An Account of a Visit to North Mountain at Xin-cheng
Thirty miles north of Xin-cheng, we went ever deeper into the mountains, where the plants, trees, streams, and rocks became increasingly isolated. At first we could still ride among the teeth of the stones. On every side were huge pines, some bent over like the awnings of carriages and others straight like parasols; those that stood upright were like human beings, and those that lay down were like great serpents. Among the grasses beneath the pines were streams bubbling up, then disappearing until they fell into wells of stone with a ringing sound. Among the pines were vines some twenty or so feet long, twisting around like great eels. On the top there were birds, as black as mynah birds, with red crests and long beaks, bobbing their heads up and down and pecking with a rapping sound.
A little farther west a single peak rose abruptly to a prominence, and there was a path marking a division on it, a path that could be traveled only on foot. We tied our horses to outcroppings of stone and went up, helping each other along. When we looked up through the bamboo, we could not see the daylight. We went on like this for four or five leagues until we heard the sounds of barnyard fowl. Monks in cassocks of pain cloth and slippers came out to greet us. As we talked with them, they stared at us in wide-eyed amazement, like deer that could not be touched. At the summit there was a building with twenty or so rooms, its balconied outer hallways curving along the course of the cliff wall, twisting like the course of a snail or a rat, after which we came out into the open again. There doors and windows face one another. As we sat down, a howling gust of mountain wind came, and all the chimes and clappers in the halls were set ringing. We few looked around at one another in surprise, not knowing into what kind of realm we had come. And when it was evening, we all went to bed.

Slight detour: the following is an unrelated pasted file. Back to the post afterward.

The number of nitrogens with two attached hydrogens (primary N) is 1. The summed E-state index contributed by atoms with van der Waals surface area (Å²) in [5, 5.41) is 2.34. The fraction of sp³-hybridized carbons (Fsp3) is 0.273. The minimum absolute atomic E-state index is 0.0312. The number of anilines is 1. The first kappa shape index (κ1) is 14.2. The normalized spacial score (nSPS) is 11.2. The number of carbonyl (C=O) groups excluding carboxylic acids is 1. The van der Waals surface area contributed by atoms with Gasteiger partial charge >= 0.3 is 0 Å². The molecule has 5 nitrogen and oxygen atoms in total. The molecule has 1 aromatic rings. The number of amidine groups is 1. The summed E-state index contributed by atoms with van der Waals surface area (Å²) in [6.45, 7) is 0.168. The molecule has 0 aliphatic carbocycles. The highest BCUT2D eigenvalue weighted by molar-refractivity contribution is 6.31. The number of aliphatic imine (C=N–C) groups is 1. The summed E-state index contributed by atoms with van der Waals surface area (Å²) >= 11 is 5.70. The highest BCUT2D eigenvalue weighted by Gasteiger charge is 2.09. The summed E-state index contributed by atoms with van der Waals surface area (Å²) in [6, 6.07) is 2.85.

It was then November; the heaven were high and the dew clear, the mountains deserted and the moon bright. We looked up at the stars, which together shed a great light, as if they were right over us. Through the window twenty or so stalks of bamboo began tapping against one another with an endless clacking. Among the bamboo, palm and plum trees stood dark and ominous, looking like disheveled demons holding themselves apart. And we few again looked around at one another, our spirits so shaken that we couldn’t get to sleep. As it gradually grew light outside, we all left.
Several days after I returned home, I was still in a daze as if I had encountered something, so I wrote this account from memory. I never went there again, but I always see what occurred in my mind’s eye.
（Stephen Owen 译）